MILAN/SIENA (Reuters) - Alessandro Profumo went to Monte dei Paschi to stage a financial turnaround; now one of Italy’s most renowned bankers must also drag the 540-year-old institution out of a legal and political mire.
Profumo faces the toughest challenge of his long career as he tries to shake off the legacy of heavy losses on derivatives trading under previous managers at Italy’s third-largest bank, as well as suspicions of bribery during a 2007 takeover deal.
“Profumo is tried and tested in other banks. He has a good reputation,” said a fund manager who knows the Italian banking scene well. “The trouble is that the problems at Monte Paschi are much bigger than elsewhere.”
An uncompromising, sometimes abrasive banker, Profumo was drafted in as chairman of Banca Monte dei Paschi last April. His task was to sort out the world’s oldest lender along with chief executive Fabrizio Viola, another outsider who had arrived a year ago.
Monte dei Paschi said last week it could lose $1 billion from secret derivatives trades. The bank is also under judicial scrutiny over possible bribery linked to its purchase of rival lender Antonveneta, and is struggling with weak capital and a large stock of bad loans.
On top of all that, 55-year-old Profumo has found himself under political attack during an Italian election campaign.
“You are displaying absolute calm but I see desperate people whose investments have disintegrated,” said Beppe Grillo, who leads the anti-establishment Five Star Movement. “You are inadequate to lead the bank,” Grillo told a shareholders’ meeting last week.
Profumo, a former head of Italy’s largest bank UniCredit, is known in the industry as a tough and able banker who led a string of successful acquisitions.
Together with Viola, he has tried to overhaul weak governance at the Siena-based bank and laid off more than a hundred managers with close ties to its previous leadership. But turning around Monte dei Paschi is proving trickier than even Profumo may have envisaged when he moved his home to Siena, a medieval Tuscan town, as required by the bank’s by-laws.
Monte dei Paschi, which has a “junk” credit rating, is the only large Italian bank to have sought billions of euros in state aid since the financial crisis, funds which it will get by the end of February.
Profumo had burnt some bridges in Italian financial circles when he clashed with UniCredit shareholders in 2010 over lagging results and a growing influence of Libyan investors.
This dispute led to his departure from UniCredit, which he had turned into a top player in eastern Europe following the acquisition of Germany’s HVB, the biggest by an Italian lender.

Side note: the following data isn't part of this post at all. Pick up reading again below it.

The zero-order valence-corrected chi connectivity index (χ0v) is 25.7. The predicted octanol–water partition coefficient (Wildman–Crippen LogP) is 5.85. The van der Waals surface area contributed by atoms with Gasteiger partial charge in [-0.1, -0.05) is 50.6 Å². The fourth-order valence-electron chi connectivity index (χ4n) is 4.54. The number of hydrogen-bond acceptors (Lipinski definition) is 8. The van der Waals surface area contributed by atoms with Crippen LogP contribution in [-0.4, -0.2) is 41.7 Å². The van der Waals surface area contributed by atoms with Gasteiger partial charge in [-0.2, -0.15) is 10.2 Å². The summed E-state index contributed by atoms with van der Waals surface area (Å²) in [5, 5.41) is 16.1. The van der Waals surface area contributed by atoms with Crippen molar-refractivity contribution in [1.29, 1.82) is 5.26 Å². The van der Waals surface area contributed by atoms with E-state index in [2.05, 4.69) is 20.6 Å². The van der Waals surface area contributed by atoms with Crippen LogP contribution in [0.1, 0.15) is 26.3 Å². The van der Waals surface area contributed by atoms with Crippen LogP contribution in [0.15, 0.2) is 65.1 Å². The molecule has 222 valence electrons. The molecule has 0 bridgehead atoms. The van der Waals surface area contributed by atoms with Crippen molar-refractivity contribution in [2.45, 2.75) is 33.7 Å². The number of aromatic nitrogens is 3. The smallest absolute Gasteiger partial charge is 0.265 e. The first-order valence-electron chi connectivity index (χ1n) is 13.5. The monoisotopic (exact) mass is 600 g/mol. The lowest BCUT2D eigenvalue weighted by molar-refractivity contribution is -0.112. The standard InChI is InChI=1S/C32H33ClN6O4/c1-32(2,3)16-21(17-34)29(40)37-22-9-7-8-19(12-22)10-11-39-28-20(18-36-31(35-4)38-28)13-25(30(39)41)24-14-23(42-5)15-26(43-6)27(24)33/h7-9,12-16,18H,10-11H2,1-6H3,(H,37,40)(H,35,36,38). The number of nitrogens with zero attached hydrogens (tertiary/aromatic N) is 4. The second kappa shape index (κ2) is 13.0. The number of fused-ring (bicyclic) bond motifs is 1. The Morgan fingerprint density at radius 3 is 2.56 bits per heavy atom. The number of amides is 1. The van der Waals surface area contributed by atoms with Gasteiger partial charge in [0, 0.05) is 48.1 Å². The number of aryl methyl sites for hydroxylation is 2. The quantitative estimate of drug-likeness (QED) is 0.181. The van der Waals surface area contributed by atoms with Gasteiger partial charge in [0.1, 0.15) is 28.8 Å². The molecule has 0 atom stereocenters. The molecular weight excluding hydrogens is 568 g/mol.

But his strong personal links with Italy’s centre-left Democratic Party (PD), which has long exercised influence over Monte dei Paschi, made him “the ideal figure” to run the troubled bank, said RMJ fund manager Alessandro Frigerio.
The PD, which is leading in opinion polls for national parliamentary elections later this month, is the main political force in the town and province of Siena.
Profumo supports PD leader Pier Luigi Bersani, who is the frontrunner to become Italy’s next prime minister, and has never hidden his political leanings, briefly toying with the idea of entering politics after he left UniCredit.
Critics say this could undermine his ability to make a break with the past at Monte dei Paschi, but Profumo rejects this. “Today we are completely independent from political parties,” he said earlier this week.
However, the role of politics is clear. Siena town and province together name 13 of the 16 members of the board of a foundation which owns nearly 35 percent of the bank. The foundation appoints half the bank’s board members, including the chairman.
Former chairman Giuseppe Mussari, who was replaced by Profumo, was forced to resign abruptly last week as chairman of Italy’s ABI banking association, a role he continued to hold for nearly a year after his removal from Monte dei Paschi.
Viola has acknowledged accounting irregularities over the derivatives deals under the previous management but said he had found no evidence of bribery.
However, questions have been raised over why the bank did not immediately disclose a number of secret derivatives transactions in November when Monte dei Paschi raised its request for state aid by 500 million euros, citing a possible hit on its capital from past structured deals.
“Why didn’t they say back then that this was linked to the derivatives trades? Why didn’t they detail the losses?” said one source close to the shareholders.
Viola said on Monday that his predecessors had used complex refinancing deals to hide losses, leaving the bank dangerously exposed to interest rates swings. However, he said the vital document linking two of the financial transactions in question had been concealed in a safe and not revealed to authorities until he had discovered it in early October.
Anther ghost from the past that may come to haunt Profumo is his alleged role in the “Brontos” tax case, which dates from his UniCredit days and for which the banker has been indicted.
This case centres on suspected tax evasion in 2007 and 2008 stemming from a complex financial scheme, known as Project Brontos, which was set up by Barclays and used by UniCredit. Profumo has vigorously denied the allegations.
Writing by Lisa Jucca, additional reporting by Stephen Jewkes; editing by David Stamp